Incentive Capital v. Camelot Entertainment Group et al
REPLY to Response to Motion re 83 MOTION for Leave to File Opposition to Motion to Dismiss today filed by Plaintiff Incentive Capital. (Attachments: # 1 Exhibit A)(Pia, Joseph)
Joseph G. Pia (9945)
Nathan S. Dorius (8977)
PIA ANDERSON DORIUS REYNARD & MOSS
222 South Main Street, Suite 1800
Salt Lake City, Utah 84101
Telephone: (801) 350-9000
Facsimile: (801) 950-9010
Attorneys for Plaintiffs
IN THE UNITED STATES DISTRICT COURT
DISTRICT OF UTAH, CENTRAL DIVISION
INCENTIVE CAPITAL, LLC, a Utah Limited
CAMELOT ENTERTAINMENT GROUP,
INC., a Delaware Corporation; CAMELOT
FILM GROUP, INC., a Nevada Corporation;
CAMELOT DISTRIBUTION GROUP, INC.,
a Nevada Corporation, ROBERT P. ATWELL,
an individual; JAMIE R. THOMPSON, an
individual; STEVEN ISTOCK, an individual;
TED BAER, an individual; PETER
JAROWEY, an individual,
COMBINED REPLY IN FURTHER
SUPPORT OF MOTION TO PERMIT
FILING OF OPPOSITION TO MOTION
TO DISMISS TODAY
OPPOSITION TO MOTION TO STRIKE
Civil No. 2:11-cv-00288
Judge Clark Waddoups
(Oral Argument Requested)
Plaintiff Incentive Capital, LLC (“Plaintiff” or “Incentive”), by and through counsel of
record, hereby submits this Reply in Further Support of its Motion to Permit Filing of Opposition
to Motion to Dismiss Today (“Motion”).
Defendant Ted Baer is requesting that this Court rule on its Motion to Dismiss without
considering Plaintiff’s Opposition Memorandum. Mr. Baer’s argument is procedural, not
substantive. It is based on Plaintiff filing its Opposition one day after the Court ruled on
Defendant’s Motion to Reconsider granting an extension, and two days after the period
previously requested by Plaintiff expired.
By way of background, an Answer or other responsive pleading was due to be filed by
Mr. Baer on or before May 16, 2011 [Dckt. Entry No. 25]. Defendants Camelot Entertainment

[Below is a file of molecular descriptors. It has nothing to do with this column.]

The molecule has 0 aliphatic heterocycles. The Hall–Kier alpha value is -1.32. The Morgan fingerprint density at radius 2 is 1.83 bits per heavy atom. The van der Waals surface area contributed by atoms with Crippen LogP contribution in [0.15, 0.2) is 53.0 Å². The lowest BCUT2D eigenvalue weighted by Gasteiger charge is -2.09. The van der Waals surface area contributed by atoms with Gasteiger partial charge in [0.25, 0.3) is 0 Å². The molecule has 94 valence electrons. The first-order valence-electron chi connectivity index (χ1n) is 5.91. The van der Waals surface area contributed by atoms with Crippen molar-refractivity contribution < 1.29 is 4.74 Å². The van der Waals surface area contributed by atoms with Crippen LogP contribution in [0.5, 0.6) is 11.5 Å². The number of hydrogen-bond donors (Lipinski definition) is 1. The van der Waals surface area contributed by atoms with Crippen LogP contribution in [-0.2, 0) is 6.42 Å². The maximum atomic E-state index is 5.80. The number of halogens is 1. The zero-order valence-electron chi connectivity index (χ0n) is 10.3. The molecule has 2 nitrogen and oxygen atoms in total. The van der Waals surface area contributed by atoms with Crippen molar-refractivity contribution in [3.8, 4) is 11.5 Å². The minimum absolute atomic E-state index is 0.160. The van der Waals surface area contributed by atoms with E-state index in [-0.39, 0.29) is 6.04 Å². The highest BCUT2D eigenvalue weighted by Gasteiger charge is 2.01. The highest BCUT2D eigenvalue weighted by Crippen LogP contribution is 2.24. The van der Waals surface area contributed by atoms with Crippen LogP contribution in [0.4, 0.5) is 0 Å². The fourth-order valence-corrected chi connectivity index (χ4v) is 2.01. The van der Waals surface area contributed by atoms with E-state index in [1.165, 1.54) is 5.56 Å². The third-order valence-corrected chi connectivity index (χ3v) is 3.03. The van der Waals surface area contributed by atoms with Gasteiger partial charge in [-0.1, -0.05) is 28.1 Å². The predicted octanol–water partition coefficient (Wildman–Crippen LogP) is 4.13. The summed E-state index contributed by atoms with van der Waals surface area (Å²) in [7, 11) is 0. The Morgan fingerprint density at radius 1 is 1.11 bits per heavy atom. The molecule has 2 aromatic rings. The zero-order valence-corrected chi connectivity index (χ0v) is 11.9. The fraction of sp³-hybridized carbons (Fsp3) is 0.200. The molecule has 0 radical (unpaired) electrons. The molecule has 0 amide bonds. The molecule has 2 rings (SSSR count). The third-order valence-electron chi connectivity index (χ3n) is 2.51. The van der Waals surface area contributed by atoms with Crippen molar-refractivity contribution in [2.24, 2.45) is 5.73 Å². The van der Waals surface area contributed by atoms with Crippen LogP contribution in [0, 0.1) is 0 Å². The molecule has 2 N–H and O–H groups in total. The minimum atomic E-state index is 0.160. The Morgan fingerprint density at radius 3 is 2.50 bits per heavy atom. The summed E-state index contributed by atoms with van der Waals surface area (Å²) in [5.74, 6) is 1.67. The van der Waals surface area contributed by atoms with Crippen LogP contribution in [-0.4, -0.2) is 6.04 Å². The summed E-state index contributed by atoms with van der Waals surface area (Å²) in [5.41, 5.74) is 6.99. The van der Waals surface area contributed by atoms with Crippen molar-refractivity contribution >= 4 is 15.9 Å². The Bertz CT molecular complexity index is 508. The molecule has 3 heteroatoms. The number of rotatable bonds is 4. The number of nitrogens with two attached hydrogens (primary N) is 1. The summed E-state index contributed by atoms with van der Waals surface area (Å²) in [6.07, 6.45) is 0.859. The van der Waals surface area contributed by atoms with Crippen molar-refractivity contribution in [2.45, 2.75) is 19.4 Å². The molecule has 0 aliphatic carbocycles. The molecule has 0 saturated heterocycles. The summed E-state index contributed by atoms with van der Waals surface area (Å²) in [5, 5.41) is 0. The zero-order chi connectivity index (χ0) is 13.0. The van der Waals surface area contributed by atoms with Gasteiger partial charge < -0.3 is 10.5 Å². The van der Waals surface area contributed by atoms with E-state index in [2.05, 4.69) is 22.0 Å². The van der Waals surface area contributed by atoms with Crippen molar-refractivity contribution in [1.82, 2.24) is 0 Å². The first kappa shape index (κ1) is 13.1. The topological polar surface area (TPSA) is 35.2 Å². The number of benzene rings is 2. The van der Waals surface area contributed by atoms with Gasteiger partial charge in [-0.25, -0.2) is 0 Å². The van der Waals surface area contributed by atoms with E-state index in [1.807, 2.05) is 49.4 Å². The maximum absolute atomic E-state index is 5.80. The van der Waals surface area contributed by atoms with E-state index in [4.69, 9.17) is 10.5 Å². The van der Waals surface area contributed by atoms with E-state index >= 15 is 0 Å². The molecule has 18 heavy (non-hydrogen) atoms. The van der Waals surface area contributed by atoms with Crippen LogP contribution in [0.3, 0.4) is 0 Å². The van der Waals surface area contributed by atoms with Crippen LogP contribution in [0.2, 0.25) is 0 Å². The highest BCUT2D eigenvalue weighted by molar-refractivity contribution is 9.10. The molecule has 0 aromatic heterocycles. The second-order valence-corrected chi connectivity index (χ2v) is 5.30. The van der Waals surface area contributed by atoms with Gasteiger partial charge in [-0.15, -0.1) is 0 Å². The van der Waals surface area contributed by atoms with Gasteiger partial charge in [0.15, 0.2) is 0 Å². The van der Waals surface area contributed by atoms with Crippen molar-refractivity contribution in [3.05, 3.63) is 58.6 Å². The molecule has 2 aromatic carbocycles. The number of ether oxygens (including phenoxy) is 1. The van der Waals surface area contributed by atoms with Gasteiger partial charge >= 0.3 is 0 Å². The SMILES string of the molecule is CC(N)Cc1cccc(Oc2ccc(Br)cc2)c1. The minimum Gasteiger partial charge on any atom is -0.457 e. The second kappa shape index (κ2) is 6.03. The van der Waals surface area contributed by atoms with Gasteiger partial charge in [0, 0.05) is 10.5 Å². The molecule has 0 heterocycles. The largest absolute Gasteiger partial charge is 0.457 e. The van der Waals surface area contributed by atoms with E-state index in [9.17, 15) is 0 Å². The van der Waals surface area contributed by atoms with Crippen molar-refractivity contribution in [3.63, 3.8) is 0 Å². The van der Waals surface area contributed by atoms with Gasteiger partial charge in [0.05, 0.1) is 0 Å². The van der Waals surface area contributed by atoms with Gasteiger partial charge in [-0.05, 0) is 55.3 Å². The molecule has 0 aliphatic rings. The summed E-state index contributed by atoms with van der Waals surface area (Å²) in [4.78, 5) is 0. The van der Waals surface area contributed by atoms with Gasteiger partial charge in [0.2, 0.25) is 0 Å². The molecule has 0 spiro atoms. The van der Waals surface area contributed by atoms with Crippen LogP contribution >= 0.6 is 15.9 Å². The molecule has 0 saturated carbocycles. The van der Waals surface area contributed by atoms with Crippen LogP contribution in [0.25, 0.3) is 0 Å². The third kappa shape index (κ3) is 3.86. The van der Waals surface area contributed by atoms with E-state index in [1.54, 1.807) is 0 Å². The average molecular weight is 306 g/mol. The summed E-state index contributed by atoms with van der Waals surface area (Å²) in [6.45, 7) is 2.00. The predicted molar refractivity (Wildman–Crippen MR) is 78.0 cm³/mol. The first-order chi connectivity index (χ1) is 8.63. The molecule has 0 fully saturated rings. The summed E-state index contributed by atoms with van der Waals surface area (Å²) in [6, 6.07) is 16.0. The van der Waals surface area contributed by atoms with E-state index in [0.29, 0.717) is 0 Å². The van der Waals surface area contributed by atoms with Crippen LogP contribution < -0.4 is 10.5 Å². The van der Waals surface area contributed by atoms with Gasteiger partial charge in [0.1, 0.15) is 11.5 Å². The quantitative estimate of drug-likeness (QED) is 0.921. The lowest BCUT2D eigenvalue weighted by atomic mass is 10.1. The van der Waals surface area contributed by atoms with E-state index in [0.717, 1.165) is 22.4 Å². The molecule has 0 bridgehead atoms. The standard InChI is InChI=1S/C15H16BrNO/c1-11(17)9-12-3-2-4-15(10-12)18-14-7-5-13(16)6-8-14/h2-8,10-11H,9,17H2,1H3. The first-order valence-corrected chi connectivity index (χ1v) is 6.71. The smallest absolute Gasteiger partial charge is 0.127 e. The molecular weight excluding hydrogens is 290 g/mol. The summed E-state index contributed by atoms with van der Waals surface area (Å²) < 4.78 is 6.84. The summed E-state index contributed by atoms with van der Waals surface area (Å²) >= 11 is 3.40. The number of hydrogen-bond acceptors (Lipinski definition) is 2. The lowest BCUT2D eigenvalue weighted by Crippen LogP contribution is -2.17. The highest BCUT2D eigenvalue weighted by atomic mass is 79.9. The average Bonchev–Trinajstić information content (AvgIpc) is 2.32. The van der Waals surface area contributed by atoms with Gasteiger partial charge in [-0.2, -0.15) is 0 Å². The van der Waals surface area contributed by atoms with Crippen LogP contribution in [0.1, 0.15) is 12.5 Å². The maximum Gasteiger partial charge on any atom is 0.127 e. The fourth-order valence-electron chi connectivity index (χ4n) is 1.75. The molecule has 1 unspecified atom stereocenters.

Group, Inc., Camelot Film Group, Inc., Camelot Distribution Group, Inc., Robert P. Atwell,
Jamie R. Thompson, Steven Istock (“Camelot Defendants”) and Peter Jarowey were required to
file Answers or other responsive pleadings by May 23, 2011. [Dckt. Entry Nos. 12-18].
Mr. Baer filed a Motion to Dismiss on May 16, 2011 [Dckt. Entry No. 42]. The
Camelot Defendants filed for several extensions to Answer that were granted, resulting in a
liberal sixty-four (64) day extension [Dckt Entry. No. 63]. In light of these extensions, Plaintiff
also sought an extension whereby it might respond to Mr. Baer’s Motion to Dismiss five days
after the Camelot Defendants filed their Answer. This request was granted [Dckt. Entry No. 65].
Defendant filed a Motion to Reconsider the order [Dckt Entry No. 71].
Before the Court had ruled on the Motion to Reconsider, the five day term requested by
Plaintiff came due on August 3, 2011 (excluding the weekend). Baer Opp., at 2. The next day
on August 4, 2011, the Court entered a minute entry stating that it had reconsidered its order and
“conclude[d] that the grant was correct” [Dckt Entry No. 80]. Plaintiff’s counsel happened to be
out of state on a family vacation at the time the Order was issued and did not see it until the next
morning, at which point he immediately prepared the Motion. See Decl. of Pia, at ¶¶ 1-9,
attached hereto as Exhibit A.1 The Opposition brief to the Motion to Dismiss had already been
prepared and was filed that same day, August 5, 2011. Id.
Mr. Baer’s counsel argues that Plaintiff’s Opposition should be disregarded because it